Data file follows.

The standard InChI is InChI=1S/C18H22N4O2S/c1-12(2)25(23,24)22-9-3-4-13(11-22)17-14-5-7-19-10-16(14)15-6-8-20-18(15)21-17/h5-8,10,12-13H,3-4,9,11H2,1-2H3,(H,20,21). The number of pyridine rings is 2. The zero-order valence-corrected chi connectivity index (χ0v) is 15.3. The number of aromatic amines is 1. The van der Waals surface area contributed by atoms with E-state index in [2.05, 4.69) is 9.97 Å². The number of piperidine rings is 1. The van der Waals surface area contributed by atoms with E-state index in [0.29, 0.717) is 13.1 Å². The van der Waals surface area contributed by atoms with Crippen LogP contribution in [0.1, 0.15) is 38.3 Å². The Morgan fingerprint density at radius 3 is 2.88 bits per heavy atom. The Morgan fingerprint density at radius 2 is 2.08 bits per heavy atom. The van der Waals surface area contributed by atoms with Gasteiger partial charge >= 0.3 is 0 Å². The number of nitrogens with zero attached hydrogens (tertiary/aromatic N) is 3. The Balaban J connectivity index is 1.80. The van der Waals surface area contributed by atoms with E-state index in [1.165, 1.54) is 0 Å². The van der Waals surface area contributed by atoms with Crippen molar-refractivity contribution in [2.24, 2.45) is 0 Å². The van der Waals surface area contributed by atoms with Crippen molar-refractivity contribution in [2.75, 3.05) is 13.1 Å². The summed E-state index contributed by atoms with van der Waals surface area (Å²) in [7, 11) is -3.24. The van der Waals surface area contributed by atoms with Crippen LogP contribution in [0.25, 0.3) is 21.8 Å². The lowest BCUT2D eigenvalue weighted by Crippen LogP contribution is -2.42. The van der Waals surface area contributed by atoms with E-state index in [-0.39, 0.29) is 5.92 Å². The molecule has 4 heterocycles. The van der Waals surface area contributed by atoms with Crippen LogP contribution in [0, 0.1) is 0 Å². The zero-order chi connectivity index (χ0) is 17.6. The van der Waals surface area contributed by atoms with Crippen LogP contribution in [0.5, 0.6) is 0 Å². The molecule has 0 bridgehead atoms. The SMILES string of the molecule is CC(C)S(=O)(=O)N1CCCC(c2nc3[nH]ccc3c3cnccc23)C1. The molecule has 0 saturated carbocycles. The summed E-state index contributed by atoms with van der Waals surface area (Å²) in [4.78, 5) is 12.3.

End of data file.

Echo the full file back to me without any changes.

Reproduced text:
The standard InChI is InChI=1S/C18H22N4O2S/c1-12(2)25(23,24)22-9-3-4-13(11-22)17-14-5-7-19-10-16(14)15-6-8-20-18(15)21-17/h5-8,10,12-13H,3-4,9,11H2,1-2H3,(H,20,21). The number of pyridine rings is 2. The zero-order valence-corrected chi connectivity index (χ0v) is 15.3. The number of aromatic amines is 1. The van der Waals surface area contributed by atoms with E-state index in [2.05, 4.69) is 9.97 Å². The number of piperidine rings is 1. The van der Waals surface area contributed by atoms with E-state index in [0.29, 0.717) is 13.1 Å². The van der Waals surface area contributed by atoms with Crippen LogP contribution in [0.1, 0.15) is 38.3 Å². The Morgan fingerprint density at radius 3 is 2.88 bits per heavy atom. The Morgan fingerprint density at radius 2 is 2.08 bits per heavy atom. The van der Waals surface area contributed by atoms with Gasteiger partial charge >= 0.3 is 0 Å². The number of nitrogens with zero attached hydrogens (tertiary/aromatic N) is 3. The Balaban J connectivity index is 1.80. The van der Waals surface area contributed by atoms with E-state index in [1.165, 1.54) is 0 Å². The van der Waals surface area contributed by atoms with Crippen molar-refractivity contribution in [2.24, 2.45) is 0 Å². The van der Waals surface area contributed by atoms with Crippen molar-refractivity contribution in [2.75, 3.05) is 13.1 Å². The summed E-state index contributed by atoms with van der Waals surface area (Å²) in [7, 11) is -3.24. The van der Waals surface area contributed by atoms with Crippen LogP contribution in [0.25, 0.3) is 21.8 Å². The lowest BCUT2D eigenvalue weighted by Crippen LogP contribution is -2.42. The van der Waals surface area contributed by atoms with E-state index in [-0.39, 0.29) is 5.92 Å². The molecule has 4 heterocycles. The van der Waals surface area contributed by atoms with Crippen LogP contribution in [0, 0.1) is 0 Å². The zero-order chi connectivity index (χ0) is 17.6. The van der Waals surface area contributed by atoms with Crippen LogP contribution in [0.5, 0.6) is 0 Å². The molecule has 0 bridgehead atoms. The SMILES string of the molecule is CC(C)S(=O)(=O)N1CCCC(c2nc3[nH]ccc3c3cnccc23)C1. The molecule has 0 saturated carbocycles. The summed E-state index contributed by atoms with van der Waals surface area (Å²) in [4.78, 5) is 12.3.